In New Mexico, defendants who have been arrested without a warrant and who haven’t been released are entitled to a probable cause evaluation. This evaluation, made by a magistrate or judge, determines whether the authorities must release or may continue to hold the arrestee.
(For more information on arraignment and initial court appearances in general, see Arraignment: Getting to Court. For more information on the New Mexico criminal justice process, see the New Mexico Courts website.)
Forty Eight Hours
The probable cause determination must occur at some point within 48 hours of the arrest and no later than the defendant’s first court appearance. But it can occur without the defendant or even a defense attorney being present. And the judge making the determination may often give the government a second chance to establish probable cause within the 48 hour/first-court-appearance window. (NMRA, Rules 5-301, 6-203, 7-203, 8-202.)
PC or No?
If the court doesn’t find probable cause to believe the defendant committed a crime, it must order his or her release. (But if the judge dismisses the complaint, the prosecution can typically refile charges.) If the court finds probable cause, it must review or set conditions of release. (NMRA, Rules 5-301, 6-203, 7-203, 8-202.) (For information on bail, see Bailing out of Jail.)
Unfortunately for defendants, if the authorities improperly delay the first court appearance, there might not be any remedy unless the delay compromises their defense. For example, the New Mexico Supreme Court rejected a defendant’s appeal that was based in part on an eight-day delay between his arrest and being brought before a magistrate. The court reasoned that the defendant couldn’t establish that the delay prejudiced his cause. (State v. Lattin, 78 N.M. 49 (1967).)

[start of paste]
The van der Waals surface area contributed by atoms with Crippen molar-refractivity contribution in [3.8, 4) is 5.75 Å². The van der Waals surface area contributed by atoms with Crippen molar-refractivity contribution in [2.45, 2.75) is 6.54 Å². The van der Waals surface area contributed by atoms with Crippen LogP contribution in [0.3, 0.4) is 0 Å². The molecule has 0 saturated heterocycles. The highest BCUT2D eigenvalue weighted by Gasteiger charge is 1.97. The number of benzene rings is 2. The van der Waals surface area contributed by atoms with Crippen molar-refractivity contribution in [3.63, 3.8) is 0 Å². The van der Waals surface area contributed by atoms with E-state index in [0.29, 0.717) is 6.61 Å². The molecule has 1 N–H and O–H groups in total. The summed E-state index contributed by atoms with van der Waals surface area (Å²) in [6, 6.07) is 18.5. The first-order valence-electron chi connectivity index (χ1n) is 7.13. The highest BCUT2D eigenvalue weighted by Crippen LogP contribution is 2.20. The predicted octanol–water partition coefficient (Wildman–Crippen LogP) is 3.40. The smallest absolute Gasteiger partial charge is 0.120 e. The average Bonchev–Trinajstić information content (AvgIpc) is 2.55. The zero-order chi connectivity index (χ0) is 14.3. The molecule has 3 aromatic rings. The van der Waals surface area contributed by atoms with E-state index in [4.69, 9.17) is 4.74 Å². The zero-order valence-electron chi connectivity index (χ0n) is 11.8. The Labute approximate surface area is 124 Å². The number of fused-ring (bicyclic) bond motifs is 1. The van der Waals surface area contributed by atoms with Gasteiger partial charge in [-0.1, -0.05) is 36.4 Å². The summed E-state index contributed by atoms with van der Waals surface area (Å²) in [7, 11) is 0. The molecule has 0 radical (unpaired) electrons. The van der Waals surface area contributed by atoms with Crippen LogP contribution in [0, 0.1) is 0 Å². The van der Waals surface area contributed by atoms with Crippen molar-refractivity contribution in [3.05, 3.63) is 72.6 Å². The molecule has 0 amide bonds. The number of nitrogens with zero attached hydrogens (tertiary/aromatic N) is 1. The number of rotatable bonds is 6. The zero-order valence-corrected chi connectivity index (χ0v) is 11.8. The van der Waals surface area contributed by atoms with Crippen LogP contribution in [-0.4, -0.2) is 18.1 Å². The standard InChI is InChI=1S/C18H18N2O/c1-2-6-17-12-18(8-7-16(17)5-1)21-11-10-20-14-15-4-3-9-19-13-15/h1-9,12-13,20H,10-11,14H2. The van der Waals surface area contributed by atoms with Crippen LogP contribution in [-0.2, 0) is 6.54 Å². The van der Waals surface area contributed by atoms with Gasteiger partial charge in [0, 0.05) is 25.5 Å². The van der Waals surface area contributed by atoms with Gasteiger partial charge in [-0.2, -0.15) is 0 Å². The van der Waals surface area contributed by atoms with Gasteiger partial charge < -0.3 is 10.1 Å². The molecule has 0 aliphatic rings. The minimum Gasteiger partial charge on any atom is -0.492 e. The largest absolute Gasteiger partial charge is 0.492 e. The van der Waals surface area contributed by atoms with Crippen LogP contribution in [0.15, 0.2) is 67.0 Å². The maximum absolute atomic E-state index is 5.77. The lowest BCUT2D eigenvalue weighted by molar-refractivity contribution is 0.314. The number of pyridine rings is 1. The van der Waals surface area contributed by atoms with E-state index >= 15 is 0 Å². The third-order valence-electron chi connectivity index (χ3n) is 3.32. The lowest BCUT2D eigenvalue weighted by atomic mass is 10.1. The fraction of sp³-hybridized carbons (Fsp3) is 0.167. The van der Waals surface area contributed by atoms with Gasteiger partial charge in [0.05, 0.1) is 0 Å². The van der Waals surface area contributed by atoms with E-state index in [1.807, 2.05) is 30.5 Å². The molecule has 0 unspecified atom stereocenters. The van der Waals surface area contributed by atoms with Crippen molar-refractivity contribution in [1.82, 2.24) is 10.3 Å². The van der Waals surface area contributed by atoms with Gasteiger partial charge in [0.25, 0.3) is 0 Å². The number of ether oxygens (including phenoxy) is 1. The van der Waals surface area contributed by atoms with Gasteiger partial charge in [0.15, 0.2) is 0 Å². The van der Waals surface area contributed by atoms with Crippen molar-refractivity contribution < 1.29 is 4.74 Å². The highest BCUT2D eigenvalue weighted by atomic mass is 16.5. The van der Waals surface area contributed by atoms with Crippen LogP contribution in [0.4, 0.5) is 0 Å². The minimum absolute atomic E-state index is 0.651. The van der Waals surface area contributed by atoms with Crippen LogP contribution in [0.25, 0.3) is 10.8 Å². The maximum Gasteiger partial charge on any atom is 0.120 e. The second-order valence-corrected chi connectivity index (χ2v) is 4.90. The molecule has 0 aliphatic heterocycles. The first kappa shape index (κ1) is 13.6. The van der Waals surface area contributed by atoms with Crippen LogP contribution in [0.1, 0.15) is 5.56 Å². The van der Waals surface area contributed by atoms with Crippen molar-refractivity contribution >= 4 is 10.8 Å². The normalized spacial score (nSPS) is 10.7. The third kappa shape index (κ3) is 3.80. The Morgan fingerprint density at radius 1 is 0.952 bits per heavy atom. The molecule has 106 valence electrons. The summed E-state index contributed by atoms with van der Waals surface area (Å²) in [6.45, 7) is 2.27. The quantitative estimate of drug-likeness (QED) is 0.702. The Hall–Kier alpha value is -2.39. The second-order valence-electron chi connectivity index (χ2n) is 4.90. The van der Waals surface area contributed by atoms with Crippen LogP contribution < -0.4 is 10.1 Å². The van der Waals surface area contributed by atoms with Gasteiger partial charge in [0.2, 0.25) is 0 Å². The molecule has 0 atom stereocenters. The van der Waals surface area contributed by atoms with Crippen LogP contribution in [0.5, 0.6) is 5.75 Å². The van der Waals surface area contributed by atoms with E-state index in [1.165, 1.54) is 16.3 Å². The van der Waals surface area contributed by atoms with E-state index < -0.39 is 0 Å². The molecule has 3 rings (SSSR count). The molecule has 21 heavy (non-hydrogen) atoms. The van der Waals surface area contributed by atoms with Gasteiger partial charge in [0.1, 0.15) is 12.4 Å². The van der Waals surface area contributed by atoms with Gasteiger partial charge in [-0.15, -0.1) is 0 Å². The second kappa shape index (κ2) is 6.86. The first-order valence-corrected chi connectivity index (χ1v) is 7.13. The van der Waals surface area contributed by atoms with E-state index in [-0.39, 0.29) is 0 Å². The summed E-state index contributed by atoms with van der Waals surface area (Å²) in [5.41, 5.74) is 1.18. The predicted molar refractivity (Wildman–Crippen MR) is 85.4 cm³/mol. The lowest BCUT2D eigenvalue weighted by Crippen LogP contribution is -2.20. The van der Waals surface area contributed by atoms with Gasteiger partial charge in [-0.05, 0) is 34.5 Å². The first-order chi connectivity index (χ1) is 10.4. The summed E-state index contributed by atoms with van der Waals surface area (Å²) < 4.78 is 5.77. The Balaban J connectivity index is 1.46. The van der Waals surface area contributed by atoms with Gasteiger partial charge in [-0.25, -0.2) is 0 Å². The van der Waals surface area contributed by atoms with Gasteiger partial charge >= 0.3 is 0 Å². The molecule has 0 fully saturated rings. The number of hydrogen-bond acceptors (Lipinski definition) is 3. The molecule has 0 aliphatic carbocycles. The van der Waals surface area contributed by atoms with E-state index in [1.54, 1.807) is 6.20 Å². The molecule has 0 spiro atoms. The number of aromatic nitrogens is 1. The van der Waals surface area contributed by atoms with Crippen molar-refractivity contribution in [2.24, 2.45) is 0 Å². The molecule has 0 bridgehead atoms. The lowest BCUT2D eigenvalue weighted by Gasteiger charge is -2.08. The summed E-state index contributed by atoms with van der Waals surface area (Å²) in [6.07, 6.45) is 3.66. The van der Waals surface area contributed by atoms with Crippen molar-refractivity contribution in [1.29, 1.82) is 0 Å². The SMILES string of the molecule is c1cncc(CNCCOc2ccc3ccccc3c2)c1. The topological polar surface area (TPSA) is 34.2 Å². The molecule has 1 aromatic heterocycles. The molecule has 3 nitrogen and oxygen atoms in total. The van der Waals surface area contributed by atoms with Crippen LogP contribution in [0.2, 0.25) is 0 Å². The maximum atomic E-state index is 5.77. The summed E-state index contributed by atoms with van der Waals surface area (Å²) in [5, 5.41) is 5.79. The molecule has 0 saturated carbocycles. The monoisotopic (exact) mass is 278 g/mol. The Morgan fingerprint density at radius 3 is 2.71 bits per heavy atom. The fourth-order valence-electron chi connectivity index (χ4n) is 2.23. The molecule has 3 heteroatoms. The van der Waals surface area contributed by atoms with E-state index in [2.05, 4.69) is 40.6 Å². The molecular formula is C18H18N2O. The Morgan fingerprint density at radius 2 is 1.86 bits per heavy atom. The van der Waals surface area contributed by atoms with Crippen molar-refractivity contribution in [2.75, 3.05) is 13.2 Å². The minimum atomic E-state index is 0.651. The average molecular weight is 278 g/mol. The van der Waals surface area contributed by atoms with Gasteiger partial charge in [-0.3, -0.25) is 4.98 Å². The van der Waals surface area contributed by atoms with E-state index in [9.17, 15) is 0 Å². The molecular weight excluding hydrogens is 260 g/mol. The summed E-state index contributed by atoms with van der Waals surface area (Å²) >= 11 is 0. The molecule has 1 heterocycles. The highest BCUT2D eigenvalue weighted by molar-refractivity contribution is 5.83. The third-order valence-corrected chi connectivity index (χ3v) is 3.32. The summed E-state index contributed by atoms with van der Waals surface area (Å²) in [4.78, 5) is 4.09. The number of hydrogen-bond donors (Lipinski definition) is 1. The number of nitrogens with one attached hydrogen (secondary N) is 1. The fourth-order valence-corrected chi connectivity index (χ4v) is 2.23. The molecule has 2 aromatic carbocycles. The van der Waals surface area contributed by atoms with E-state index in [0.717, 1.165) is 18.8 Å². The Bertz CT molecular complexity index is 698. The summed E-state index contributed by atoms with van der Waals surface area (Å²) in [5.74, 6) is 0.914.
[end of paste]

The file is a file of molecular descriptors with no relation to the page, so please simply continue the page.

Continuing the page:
Advisement of Rights
At the defendant’s first court appearance, the court must ensure that the defendant has been informed of certain rights and information, including:
- the charges
- the penalties for the charged offenses
- the right to bail, and
- if it applies, the right to counsel.
(NMRA, Rules 5-301, 6-501, 7-501, 8-501.)
The court may call upon the defendant to enter a plea at the initial appearance. For information on responding, see How should I plead at arraignment?
The court may ask whether the defendant wants to waive the right to a preliminary hearing. And for in-custody defendants, the court may set conditions of release. With the court’s prior approval, the defendant can waive the first appearance or arraignment by filing a written waiver. (NMRA, Rules 6-501, 7-501, 8-501.)
Some defendants will go through an arraignment procedure that’s separate from the first appearance. For example, in District Court, the defendant must be arraigned on the information or indictment within 15 days of the filing thereof or of arrest, whichever is later. The defendant can request a review or setting of bail at this court appearance. With the court’s consent, the defendant can waive arraignment and plead not guilty in writing. (NMRA, Rule 5-303.)
Get Legal Help
If you’ve been arrested, whether you’ve had your first court appearance or not, seek the help of an experienced attorney. Only a knowledgeable attorney will be able to advise you of the applicable law and protect your rights.